South Texas
    Stacey is correct that you want to change bands weekly. They tend to "stretch out" so they don't work as efficiently if you don't switch them periodically.

    I have 2 does that I have banded right now. Each has lost 1 horn each. The younger lost the first horn about 2 weeks after placing the bands, and the other lost her first horn about 3 weeks into it. I had to use the disbudding iron on the older one - but the other didn't need to. I really use it to kill the nerve endings so that it doesn't hurt so bad.

    Kate - I would say that you could definately hit the horn that is laying back with the iron to make her more comfortable. If it is just being hung on by a little tissue - then go ahead and clip it and cauterize it while you have the iron out so that she doesn't catch it on something while you are not around :)
     
  10. helmstead

    helmstead New Member

    772
    Oct 1, 2008
    Alfordsville, IN
    Eeek I can't even imagine the trauma to the goat if it were to have a horn removed by a saw.

    As far as the band replacement, I've not found it necessary with this doe. I took lessons on doing this with a respected ND breeder near me who has lots of experience with the practice. He did mention that on larger horns, you might need to place a new band below the old one a few times. With Becky, the original bands are doing their job, and in quick order despite her age. I do have chemical cautery to use in the event of a horn coming off early - but don't want to use it unless absolutely necessary because of the close relation to the eyes. Really I feel it's going well. Blood loss has been minimal, pain has been controllable with Banamine.
     
  11. kelebek

    kelebek New Member

    Oct 5, 2007
    South Texas
    That is great that she is doing so well for you :thumb:

    My first doe that I ever did this with was a pygmy. I felt so bad for her.

    Now I am doing 2 Boer X girls. They are 4 and 2. Each has 1 horn off and the other ones are almost off. They were so stinking aweful when they had horns. they were hurting my other goats and pitching the kids across the pens. Thank goodness I was out there when the older of the 2 pitched a baby that had a mouth full of grain and it aspirated some and choked.
     
  12. helmstead

    helmstead New Member

    772
    Oct 1, 2008
    Alfordsville, IN
    One month, three days...and horn #1 has been removed. Left a less-than-dime sized hole into the sinus which I've glued a patch over.

    [​IMG]

    [​IMG]
     
  13. toth boer goats

    toth boer goats Moderator Staff Member Supporting Member

    Jul 20, 2008
    Corning California
    I do not believe in dehorning at all ......Horns also serve as cooling mechanisms...... it is their radiator to keep them cool in the summer.......but I am in a warmer climate than some of you may be in.....they are also a way to protect themselves from preditors.....and it is a way to hold/catch them LOL.....I know there are pros and cons.......But please do not attack me......I know some of you do believe in dehorning and I respect your decisions....don't get me wrong.......this is just how I feel......and some other's may as well.......but I just needed to get it off my chest......OUCH.... :)
     
  14. helmstead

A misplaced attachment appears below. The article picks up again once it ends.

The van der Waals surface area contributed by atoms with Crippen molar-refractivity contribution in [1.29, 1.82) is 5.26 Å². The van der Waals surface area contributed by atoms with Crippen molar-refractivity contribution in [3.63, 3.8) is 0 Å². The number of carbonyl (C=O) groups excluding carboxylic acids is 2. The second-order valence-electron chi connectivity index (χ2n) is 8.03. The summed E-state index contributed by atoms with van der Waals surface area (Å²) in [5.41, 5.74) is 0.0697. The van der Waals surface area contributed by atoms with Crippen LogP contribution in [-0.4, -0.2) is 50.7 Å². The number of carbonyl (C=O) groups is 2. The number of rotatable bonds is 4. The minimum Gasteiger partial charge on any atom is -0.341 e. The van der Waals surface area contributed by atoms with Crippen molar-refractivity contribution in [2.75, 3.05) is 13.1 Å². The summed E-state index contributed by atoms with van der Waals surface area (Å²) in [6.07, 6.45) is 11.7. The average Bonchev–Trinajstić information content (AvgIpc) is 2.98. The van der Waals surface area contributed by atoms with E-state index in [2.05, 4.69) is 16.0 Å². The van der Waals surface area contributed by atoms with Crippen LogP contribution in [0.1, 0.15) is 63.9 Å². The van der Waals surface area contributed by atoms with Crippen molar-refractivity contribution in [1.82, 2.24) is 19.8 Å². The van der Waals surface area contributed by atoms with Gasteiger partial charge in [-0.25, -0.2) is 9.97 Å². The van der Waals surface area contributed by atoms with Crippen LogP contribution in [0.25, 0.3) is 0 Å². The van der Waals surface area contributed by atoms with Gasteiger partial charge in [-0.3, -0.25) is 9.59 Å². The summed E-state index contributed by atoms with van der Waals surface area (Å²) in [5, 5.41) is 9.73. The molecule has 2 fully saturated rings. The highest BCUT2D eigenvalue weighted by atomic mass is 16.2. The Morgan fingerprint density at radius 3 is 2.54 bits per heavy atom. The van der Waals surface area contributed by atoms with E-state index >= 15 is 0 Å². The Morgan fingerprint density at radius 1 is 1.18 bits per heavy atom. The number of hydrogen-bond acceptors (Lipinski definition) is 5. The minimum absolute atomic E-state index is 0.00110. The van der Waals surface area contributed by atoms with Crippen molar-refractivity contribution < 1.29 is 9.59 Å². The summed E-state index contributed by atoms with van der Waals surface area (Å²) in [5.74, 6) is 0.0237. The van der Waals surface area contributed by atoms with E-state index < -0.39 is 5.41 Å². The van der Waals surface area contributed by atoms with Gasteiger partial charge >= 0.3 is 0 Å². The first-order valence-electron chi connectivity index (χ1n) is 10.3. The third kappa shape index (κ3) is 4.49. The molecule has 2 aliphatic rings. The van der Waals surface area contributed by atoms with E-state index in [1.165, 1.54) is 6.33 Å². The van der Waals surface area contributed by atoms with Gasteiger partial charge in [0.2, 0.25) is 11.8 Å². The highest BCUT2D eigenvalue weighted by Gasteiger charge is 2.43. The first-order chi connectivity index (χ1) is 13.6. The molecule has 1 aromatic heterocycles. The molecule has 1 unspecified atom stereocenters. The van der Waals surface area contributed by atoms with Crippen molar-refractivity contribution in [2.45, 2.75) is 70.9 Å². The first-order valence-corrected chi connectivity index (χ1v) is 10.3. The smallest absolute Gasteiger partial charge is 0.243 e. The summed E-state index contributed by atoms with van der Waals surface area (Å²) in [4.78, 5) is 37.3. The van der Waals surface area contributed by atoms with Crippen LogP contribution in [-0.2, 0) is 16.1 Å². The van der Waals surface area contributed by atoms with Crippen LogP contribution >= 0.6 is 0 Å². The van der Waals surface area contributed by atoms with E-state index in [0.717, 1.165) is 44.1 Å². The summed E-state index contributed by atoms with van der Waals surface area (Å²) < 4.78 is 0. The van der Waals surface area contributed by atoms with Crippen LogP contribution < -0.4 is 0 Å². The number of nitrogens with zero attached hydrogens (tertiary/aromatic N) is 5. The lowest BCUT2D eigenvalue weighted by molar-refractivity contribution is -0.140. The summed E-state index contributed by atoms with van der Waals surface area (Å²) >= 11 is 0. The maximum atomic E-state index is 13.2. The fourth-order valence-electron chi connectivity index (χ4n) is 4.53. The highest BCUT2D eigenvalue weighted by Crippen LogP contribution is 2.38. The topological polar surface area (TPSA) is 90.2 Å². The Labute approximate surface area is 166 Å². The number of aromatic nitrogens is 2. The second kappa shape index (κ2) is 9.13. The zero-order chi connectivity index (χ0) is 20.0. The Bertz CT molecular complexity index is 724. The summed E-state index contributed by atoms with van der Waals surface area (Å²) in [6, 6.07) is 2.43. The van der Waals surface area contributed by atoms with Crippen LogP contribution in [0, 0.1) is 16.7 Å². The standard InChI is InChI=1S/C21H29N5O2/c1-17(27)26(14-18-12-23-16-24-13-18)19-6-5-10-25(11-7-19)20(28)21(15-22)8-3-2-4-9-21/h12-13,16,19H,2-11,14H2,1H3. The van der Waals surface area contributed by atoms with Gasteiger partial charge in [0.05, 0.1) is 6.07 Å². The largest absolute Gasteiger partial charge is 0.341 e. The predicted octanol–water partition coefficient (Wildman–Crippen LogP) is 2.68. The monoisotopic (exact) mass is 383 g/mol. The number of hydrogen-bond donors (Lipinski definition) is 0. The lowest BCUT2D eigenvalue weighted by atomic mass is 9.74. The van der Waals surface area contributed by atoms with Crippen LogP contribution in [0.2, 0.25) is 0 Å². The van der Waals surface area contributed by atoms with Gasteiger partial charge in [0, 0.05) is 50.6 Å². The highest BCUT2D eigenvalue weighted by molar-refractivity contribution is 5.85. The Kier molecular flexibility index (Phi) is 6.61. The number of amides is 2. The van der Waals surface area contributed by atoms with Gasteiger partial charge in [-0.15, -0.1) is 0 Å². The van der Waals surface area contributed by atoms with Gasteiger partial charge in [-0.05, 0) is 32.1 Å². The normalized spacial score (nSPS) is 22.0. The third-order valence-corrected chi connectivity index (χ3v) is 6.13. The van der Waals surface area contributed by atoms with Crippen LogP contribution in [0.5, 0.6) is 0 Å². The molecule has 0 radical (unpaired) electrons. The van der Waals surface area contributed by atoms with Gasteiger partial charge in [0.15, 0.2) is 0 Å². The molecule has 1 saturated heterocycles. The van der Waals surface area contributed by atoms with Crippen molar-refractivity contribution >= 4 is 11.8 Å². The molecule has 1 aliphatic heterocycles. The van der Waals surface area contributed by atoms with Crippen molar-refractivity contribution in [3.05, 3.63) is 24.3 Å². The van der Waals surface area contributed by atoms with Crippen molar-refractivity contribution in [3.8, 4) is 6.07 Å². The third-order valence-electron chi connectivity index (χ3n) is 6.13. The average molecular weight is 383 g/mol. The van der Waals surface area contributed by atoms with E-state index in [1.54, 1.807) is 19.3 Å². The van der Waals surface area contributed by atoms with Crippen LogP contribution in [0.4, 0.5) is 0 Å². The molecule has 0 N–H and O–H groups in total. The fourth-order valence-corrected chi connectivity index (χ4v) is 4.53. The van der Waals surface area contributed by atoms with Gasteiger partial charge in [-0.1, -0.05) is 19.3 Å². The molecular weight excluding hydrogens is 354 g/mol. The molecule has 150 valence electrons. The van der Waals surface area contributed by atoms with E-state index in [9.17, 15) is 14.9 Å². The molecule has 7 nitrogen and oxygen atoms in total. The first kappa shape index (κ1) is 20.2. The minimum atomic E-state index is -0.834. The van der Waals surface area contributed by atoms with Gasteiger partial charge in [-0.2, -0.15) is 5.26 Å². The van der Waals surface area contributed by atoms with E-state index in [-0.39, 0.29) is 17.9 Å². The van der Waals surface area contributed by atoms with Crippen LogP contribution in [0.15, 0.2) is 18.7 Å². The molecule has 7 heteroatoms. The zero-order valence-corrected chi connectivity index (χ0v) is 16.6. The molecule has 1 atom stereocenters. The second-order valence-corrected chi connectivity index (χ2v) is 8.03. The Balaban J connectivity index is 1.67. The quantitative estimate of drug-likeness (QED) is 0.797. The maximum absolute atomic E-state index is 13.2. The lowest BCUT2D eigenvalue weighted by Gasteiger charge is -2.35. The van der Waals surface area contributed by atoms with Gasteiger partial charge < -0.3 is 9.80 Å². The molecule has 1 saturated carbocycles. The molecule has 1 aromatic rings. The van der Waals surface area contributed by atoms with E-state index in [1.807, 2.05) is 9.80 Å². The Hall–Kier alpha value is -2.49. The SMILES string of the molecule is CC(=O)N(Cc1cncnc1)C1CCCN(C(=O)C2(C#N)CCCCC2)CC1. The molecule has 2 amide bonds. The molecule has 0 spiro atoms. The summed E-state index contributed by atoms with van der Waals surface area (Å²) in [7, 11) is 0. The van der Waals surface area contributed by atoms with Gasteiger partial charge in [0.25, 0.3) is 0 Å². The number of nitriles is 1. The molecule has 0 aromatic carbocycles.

helmstead New Member

    772
    Oct 1, 2008
    Alfordsville, IN
    All done, 5 weeks total.

    [​IMG]
     
  15. toth boer goats

    toth boer goats Moderator Staff Member Supporting Member

    Jul 20, 2008
    Corning California
    I see a smile there .. :) .that is now a happy healed goat.. :)
     
  16. helmstead

    helmstead New Member

    772
    Oct 1, 2008
    Alfordsville, IN
    :greengrin: She even said, "Cheese!"
     
  17. kelebek

    kelebek New Member

    Oct 5, 2007
    South Texas
    Toth,

    I had to make the decision to dehorn 3 goats that came to my property as adults. The first one, Daisie Mae, is because she would get stuck in the fence within minutes and the others were beating the holy snot out of her.

    The other two, it took me almost 9 months to convince myself to band them. They are my Boer X does. The reason was because they were hurting my other goats. They knew that they had horns and the others didn't and I caught one kid that had been thrown with a mouth full of grain and choked and another had a tear in her side. I just couldn't allow it anylonger as they are so much bigger then my Nigerians.

    i disbud all babies born unless they were purchased before disbudding and then i will not if they ask me not to - however, to show - they have to be disbudded - so I have to do what I have to to make the kids sellable. Although i hate doing it, it makes them for better homes - most of the time with very small children.
     
  18. toth boer goats

    toth boer goats Moderator Staff Member Supporting Member

    Jul 20, 2008
    Corning California
    I totally understand...Allison :) ..It's OK .....I respect your decision ...everyone has there own beliefs and ways.....It is just something ....I personally ....do not do.......Different people have there reasons for doing it......no worries :)
     
  19. Amy Goatress

    Amy Goatress New Member

    728
    Oct 1, 2008
    We disbud all our goats too plus dairy goats you can't show with horns but I don't show but do have little ones that visit ocasionally.
     
  20. Misti

    Misti New Member

    2
    Dec 21, 2012
    I have two older does with full horns who I have banded today. I am nervous but trying to trust the process. I will update as we go along.
     
    Last edited: Dec 21, 2012